Tuesday, June 18, 2013

Is it time to fire your ad staff and start over?


Newspaper publishers and advertising directors across the country are stumped as to why so many of their legacy ad reps are still having trouble making the jump to selling digital.

Selling digital is not that complicated, is it? Is it a coincidence that many of those same ad reps are having major trouble selling print, too?

As print ad revenue continues to decline, it's all too easy to miss the relationship between the two problems. As managers, we're quick to explain away print revenue losses as simply what happens as readers and advertisers migrate to digital. We cut the ad rep a little slack, and let him keep doing what he's doing.

Of course, the cause of and the solution to both problems are really the same: we've hired, kept, and rewarded the ad reps who brought in revenue for us, no matter how they did it.

When I was an ad director, I was certainly guilty of this. My reps had different ways of getting the job done. Although I encouraged them to approach the sale the way I had taught them, some on my team thought they knew better and did their own thing.

They relied on sheer enthusiasm, persistence, aggressiveness or outdated sales techniques. They took shortcuts and focused on selling the media instead of getting the advertiser a response. They made poor recommendations that weren't in the best interests of the advertiser. They left money on the table.

But as long as they were hitting their goals, I could justify looking the other way. I always had bigger problems to deal with: new ad reps to train, empty territories to fill, and pressure to make my own departmental goals.

Shame on me.

I know I'm not alone. I've seen countless publishers and ad directors cringe as they watch some of their ad reps sell. But as long as ad reps are making their numbers, it's easy to look the other way. Until they're not hitting their goals anymore.

With increasingly attractive and less expensive options available, the chances of prospective advertisers choosing to spend money with your newspaper is at an all-time low.

The marketplace that forgave less than optimal sales behavior is gone. We're discovering that even a salesperson who once made their numbers may not be such a great salesperson after all. And just as we can't blame the decline in ad revenue just on digital, we also can't look to digital as the only solution.

In order to survive and thrive in this increasingly competitive environment, ad reps need to be executing perfect sales calls every time. There's simply no margin for error anymore.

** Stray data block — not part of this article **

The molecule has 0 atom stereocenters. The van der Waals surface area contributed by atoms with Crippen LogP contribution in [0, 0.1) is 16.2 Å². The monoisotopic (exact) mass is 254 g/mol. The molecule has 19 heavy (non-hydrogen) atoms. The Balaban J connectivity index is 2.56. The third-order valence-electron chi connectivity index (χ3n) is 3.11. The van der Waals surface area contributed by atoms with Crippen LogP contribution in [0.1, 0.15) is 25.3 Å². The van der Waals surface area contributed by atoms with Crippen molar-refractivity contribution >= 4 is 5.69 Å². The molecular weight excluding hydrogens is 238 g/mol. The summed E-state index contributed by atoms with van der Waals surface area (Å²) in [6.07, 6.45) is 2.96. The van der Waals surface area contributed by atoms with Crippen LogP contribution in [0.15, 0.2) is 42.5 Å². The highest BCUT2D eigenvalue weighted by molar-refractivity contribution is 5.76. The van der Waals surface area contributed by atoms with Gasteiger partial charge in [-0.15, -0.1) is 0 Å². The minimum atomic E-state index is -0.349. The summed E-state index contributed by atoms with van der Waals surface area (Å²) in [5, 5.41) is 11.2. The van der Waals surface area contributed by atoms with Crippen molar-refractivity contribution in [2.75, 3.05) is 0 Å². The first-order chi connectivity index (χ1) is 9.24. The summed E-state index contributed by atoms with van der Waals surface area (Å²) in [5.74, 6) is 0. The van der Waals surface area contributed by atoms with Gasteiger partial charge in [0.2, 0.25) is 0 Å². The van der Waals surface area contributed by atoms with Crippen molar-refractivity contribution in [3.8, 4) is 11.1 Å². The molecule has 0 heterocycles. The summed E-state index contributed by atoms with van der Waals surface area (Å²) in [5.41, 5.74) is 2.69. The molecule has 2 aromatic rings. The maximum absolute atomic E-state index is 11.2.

Here's how to make that happen:

1. Don't allow your ad reps to choose a selling style
Many ad reps believe it's as much their right to choose their style of selling as it is to choose what color car they drive, what kind of music they listen to, or their political beliefs. They'll defend it just as passionately. Sure, everyone has their own personality, but there's a precise selling process they should be following on every call if they have any hope of thriving as a print and digital ad rep in today's market.

2. Give them a chance to improve
Teach them the right way to sell. If you teach them how to be strategists for the prospective advertiser, it won't matter what product they eventually recommend. The techniques need to be sound and the training program needs to sell them on the fact that there's a better approach to the sale. Case studies help a lot. I actually wrote a 25-page free e-book about exactly what goes into a successful training program (and we practice what we preach).

3. Coach and support them
You may not have hired some of them for their analytical skills, so they're going to need some major coaching, which should include help identifying where the money is and step-by-step hand-holding through the sales process. You'll probably need to help them build the presentations (we do all that, too).

4. Hold them accountable
Test them. Make them prove to you that they have it down. And make sure they know you'll be testing them periodically. Because we all get distracted easily with more pressing things, have them show you that they approached the sale properly on a weekly basis.

5. Fire the ones who won't adapt
No matter what you say, some of your ad reps won't believe that the approaches they've been using so successfully for years is now the problem. They'll blame it on tough times. Others might not be motivated enough to change or just afraid to change. Fire them before they bring your newspaper down and get somebody in there that'll do the right thing for your advertisers.

6. Hire true ad strategists
Want to make sure your new ad reps succeed with print and digital? Make sure they're analytical. They need to be able to properly analyze a business, its competitors, and target customers and put together a strategy to drive business to them. It's these strategies that will set your publication apart and it's something your competitors, (including many digital and social media experts), aren't doing.

Teach your existing staff the right techniques or hire new sales reps that gravitate to analyzing businesses and they'll be able to sell all your products and services, print and digital combined.

In short, don't be so fast to write off your publication's print revenue decline to digital. You work hard to create a fantastic publication. Insist your ad reps are doing their part flawlessly, too, or what they're hearing about print being dead might just come true.

I hope this helps. Leave a comment sharing your thoughts below (including how much you disagree with me). Share this post with your friends. And subscribe to my Twitter feed and check out my Facebook page for other interesting resources.

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